Photographs FAQ

How do I take care of my valuable photos and prints?
A few simple steps can vastly improve the longevity of your cherished images. Here are some of the problems and their solutions:

The Problems:
- Acid is every image's enemy. Ensure that the frames, tape, adhesive, mats and other materials used to display your pictures are 100% acid free. Basic sheet protectors and photo albums should advertise the acid free materials of which they are made. Do not assume, check all labels on all associated supplies.
- Open-air display subjects your images to "gas fading". Tobacco smoke, ozone, nitrogen, sulfur oxides, cooking fumes and plain old air pollution all contribute to discoloration of images, paintings, wall paper, etc. Protect your images by storing them in photo albums or by properly framing them.
- Avoid direct sunlight. Extremely bright lights and sunlight age images more rapidly than lower light levels.
- Humidity levels should be stabilized for images as much as possible.

The Solutions:
- Frame your images behind glass with acid free materials when displaying them. Avoid hanging pictures in direct sunlight.
- Store images that are not on display using acid free albums or sheet protectors.
- Avoid extremely high temperatures for your photographs.
- Extreme humidity levels (high or low) should be avoided as well.

What kind of digital camera should I buy?
Short answer: One that you like and can afford.
Longer answer: You need to enjoy the camera you choose and be able to enjoy its photographs. If you want a camera that can fit in your shirt pocket do not expect to get large zoom lenses for it. Digital cameras that are extremely easy to use may lack controls that a seasoned photographer would want. The price that your budget can allow needs to include the cost of enough memory card capacity to store the images until you can upload them into your computer.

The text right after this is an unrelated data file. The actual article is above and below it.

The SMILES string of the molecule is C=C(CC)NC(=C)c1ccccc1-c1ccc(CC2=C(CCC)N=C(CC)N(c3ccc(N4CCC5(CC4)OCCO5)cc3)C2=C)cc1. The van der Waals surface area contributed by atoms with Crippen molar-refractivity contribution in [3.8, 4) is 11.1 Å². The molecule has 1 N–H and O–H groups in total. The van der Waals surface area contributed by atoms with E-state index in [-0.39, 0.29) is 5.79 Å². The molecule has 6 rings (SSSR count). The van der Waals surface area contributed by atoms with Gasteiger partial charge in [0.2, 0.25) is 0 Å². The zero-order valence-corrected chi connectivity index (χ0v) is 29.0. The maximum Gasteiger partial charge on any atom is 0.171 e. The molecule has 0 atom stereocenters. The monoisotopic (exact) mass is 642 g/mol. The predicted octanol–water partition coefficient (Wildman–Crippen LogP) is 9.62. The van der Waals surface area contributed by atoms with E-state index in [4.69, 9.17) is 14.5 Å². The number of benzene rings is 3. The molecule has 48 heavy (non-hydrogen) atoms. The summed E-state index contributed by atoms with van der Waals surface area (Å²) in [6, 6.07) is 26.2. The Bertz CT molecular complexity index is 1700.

What are some of the main features to watch for in a digital camera?
Among the many choices (compromises?) available compare at least these characteristics:
Pixel count / Resolution - Yes size matters. Too small a pixel count is bad and too many is bad. Match the pixel count that is right for you by looking at your budget, the size of printouts you would like to make and finally the space available on your hard drive.
Lens type - The lens quality is a major factor in photography, digital or otherwise. Digital cameras need smaller lenses than 35 mm cameras simply because the CCD (image recorder chip) is smaller than 35 mm film. This difference allows a 5x zoom lens to be much smaller for a digital camera than a 35 mm film camera. If both lenses are Nikor then you can be assured they are both high quality.
Controls and size - When you handle the camera at the store does it feel good? Is it too small for your hands or to big? Does it fit your needs for portability or is it too big?
When you turn it on can you guess what many of the controls do or does it make you scared to touch it?

What is digital film?
Digital cameras record images to a memory card, not film.
Thus the memory card is sometimes called "digital film". The camera's memory card can be any one of several types. No standard exist for all digital cameras and the different memory cards have different strengths and weaknesses.

Do not reprint this information commercially or fail to give credit to
Copyright 2003 Dale A. Johnson. All rights reserved.